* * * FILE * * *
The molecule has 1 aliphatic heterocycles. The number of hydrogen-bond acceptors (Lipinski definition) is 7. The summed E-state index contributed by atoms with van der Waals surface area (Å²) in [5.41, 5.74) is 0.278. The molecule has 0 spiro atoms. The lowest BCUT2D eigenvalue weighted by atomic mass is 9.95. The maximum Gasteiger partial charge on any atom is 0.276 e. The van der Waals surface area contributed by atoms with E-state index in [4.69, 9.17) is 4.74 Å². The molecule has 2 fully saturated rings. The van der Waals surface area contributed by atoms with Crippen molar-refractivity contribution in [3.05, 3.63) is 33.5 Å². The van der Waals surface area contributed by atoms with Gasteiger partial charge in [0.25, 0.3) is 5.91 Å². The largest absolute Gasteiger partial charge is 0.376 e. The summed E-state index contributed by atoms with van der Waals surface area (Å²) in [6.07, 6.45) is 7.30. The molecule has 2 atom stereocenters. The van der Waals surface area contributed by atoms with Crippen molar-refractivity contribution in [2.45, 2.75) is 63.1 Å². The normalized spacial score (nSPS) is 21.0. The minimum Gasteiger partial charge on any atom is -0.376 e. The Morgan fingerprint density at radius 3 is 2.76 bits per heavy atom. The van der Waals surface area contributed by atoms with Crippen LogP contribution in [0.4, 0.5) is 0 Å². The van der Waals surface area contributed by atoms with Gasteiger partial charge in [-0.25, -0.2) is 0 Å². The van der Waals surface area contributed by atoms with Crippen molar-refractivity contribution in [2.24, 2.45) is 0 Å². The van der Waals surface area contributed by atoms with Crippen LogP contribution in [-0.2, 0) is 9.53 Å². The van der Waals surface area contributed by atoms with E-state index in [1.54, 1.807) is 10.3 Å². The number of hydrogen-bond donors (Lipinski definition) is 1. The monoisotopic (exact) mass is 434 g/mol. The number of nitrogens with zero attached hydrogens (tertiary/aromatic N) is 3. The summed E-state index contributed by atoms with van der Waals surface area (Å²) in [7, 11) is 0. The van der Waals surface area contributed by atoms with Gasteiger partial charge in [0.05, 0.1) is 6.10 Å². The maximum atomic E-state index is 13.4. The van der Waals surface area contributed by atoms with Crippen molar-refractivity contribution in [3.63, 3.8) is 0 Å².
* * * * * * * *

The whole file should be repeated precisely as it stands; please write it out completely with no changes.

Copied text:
The molecule has 1 aliphatic heterocycles. The number of hydrogen-bond acceptors (Lipinski definition) is 7. The summed E-state index contributed by atoms with van der Waals surface area (Å²) in [5.41, 5.74) is 0.278. The molecule has 0 spiro atoms. The lowest BCUT2D eigenvalue weighted by atomic mass is 9.95. The maximum Gasteiger partial charge on any atom is 0.276 e. The van der Waals surface area contributed by atoms with E-state index in [4.69, 9.17) is 4.74 Å². The molecule has 2 fully saturated rings. The van der Waals surface area contributed by atoms with Crippen molar-refractivity contribution in [3.05, 3.63) is 33.5 Å². The van der Waals surface area contributed by atoms with Gasteiger partial charge in [0.25, 0.3) is 5.91 Å². The largest absolute Gasteiger partial charge is 0.376 e. The summed E-state index contributed by atoms with van der Waals surface area (Å²) in [6.07, 6.45) is 7.30. The molecule has 2 atom stereocenters. The van der Waals surface area contributed by atoms with Crippen molar-refractivity contribution in [2.45, 2.75) is 63.1 Å². The normalized spacial score (nSPS) is 21.0. The minimum Gasteiger partial charge on any atom is -0.376 e. The Morgan fingerprint density at radius 3 is 2.76 bits per heavy atom. The van der Waals surface area contributed by atoms with Crippen LogP contribution in [0.4, 0.5) is 0 Å². The van der Waals surface area contributed by atoms with Gasteiger partial charge in [-0.25, -0.2) is 0 Å². The van der Waals surface area contributed by atoms with Crippen molar-refractivity contribution in [2.24, 2.45) is 0 Å². The van der Waals surface area contributed by atoms with Crippen LogP contribution in [-0.2, 0) is 9.53 Å². The van der Waals surface area contributed by atoms with E-state index in [1.54, 1.807) is 10.3 Å². The number of hydrogen-bond donors (Lipinski definition) is 1. The monoisotopic (exact) mass is 434 g/mol. The number of nitrogens with zero attached hydrogens (tertiary/aromatic N) is 3. The summed E-state index contributed by atoms with van der Waals surface area (Å²) in [7, 11) is 0. The van der Waals surface area contributed by atoms with Gasteiger partial charge in [0.05, 0.1) is 6.10 Å². The maximum atomic E-state index is 13.4. The van der Waals surface area contributed by atoms with Crippen molar-refractivity contribution in [3.63, 3.8) is 0 Å².